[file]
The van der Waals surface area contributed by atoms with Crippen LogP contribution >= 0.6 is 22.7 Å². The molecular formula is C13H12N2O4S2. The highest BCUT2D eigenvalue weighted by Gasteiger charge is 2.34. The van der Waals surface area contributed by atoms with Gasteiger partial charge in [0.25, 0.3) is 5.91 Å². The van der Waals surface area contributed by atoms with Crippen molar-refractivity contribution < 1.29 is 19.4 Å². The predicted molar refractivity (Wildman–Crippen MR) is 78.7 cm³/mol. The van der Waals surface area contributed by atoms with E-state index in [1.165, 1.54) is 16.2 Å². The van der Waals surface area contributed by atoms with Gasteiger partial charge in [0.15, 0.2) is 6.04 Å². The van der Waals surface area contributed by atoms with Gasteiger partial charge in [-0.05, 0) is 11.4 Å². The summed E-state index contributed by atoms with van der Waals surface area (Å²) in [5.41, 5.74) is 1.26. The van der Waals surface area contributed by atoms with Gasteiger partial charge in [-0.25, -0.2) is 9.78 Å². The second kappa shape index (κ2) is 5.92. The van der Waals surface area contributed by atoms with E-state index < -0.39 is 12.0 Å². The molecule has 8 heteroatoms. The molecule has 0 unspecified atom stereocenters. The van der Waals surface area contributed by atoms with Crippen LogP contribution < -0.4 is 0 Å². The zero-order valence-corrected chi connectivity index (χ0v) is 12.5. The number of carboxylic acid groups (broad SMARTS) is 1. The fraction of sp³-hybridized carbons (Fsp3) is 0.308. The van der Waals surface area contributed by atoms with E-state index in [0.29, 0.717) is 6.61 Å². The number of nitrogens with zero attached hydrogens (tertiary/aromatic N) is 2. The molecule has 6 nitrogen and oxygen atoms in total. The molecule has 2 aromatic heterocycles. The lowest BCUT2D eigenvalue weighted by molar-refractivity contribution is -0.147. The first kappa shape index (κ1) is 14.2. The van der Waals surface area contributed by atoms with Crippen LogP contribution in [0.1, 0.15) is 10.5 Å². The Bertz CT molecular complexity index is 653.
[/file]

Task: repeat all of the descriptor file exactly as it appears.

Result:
The van der Waals surface area contributed by atoms with Crippen LogP contribution >= 0.6 is 22.7 Å². The molecular formula is C13H12N2O4S2. The highest BCUT2D eigenvalue weighted by Gasteiger charge is 2.34. The van der Waals surface area contributed by atoms with Gasteiger partial charge in [0.25, 0.3) is 5.91 Å². The van der Waals surface area contributed by atoms with Crippen molar-refractivity contribution < 1.29 is 19.4 Å². The predicted molar refractivity (Wildman–Crippen MR) is 78.7 cm³/mol. The van der Waals surface area contributed by atoms with E-state index in [1.165, 1.54) is 16.2 Å². The van der Waals surface area contributed by atoms with Gasteiger partial charge in [0.15, 0.2) is 6.04 Å². The van der Waals surface area contributed by atoms with Gasteiger partial charge in [-0.05, 0) is 11.4 Å². The summed E-state index contributed by atoms with van der Waals surface area (Å²) in [5.41, 5.74) is 1.26. The van der Waals surface area contributed by atoms with Gasteiger partial charge in [-0.25, -0.2) is 9.78 Å². The second kappa shape index (κ2) is 5.92. The van der Waals surface area contributed by atoms with E-state index < -0.39 is 12.0 Å². The molecule has 8 heteroatoms. The molecule has 0 unspecified atom stereocenters. The van der Waals surface area contributed by atoms with Crippen LogP contribution < -0.4 is 0 Å². The zero-order valence-corrected chi connectivity index (χ0v) is 12.5. The number of carboxylic acid groups (broad SMARTS) is 1. The fraction of sp³-hybridized carbons (Fsp3) is 0.308. The van der Waals surface area contributed by atoms with E-state index in [0.29, 0.717) is 6.61 Å². The number of nitrogens with zero attached hydrogens (tertiary/aromatic N) is 2. The molecule has 6 nitrogen and oxygen atoms in total. The molecule has 2 aromatic heterocycles. The lowest BCUT2D eigenvalue weighted by molar-refractivity contribution is -0.147. The first kappa shape index (κ1) is 14.2. The van der Waals surface area contributed by atoms with Crippen LogP contribution in [0.1, 0.15) is 10.5 Å². The Bertz CT molecular complexity index is 653.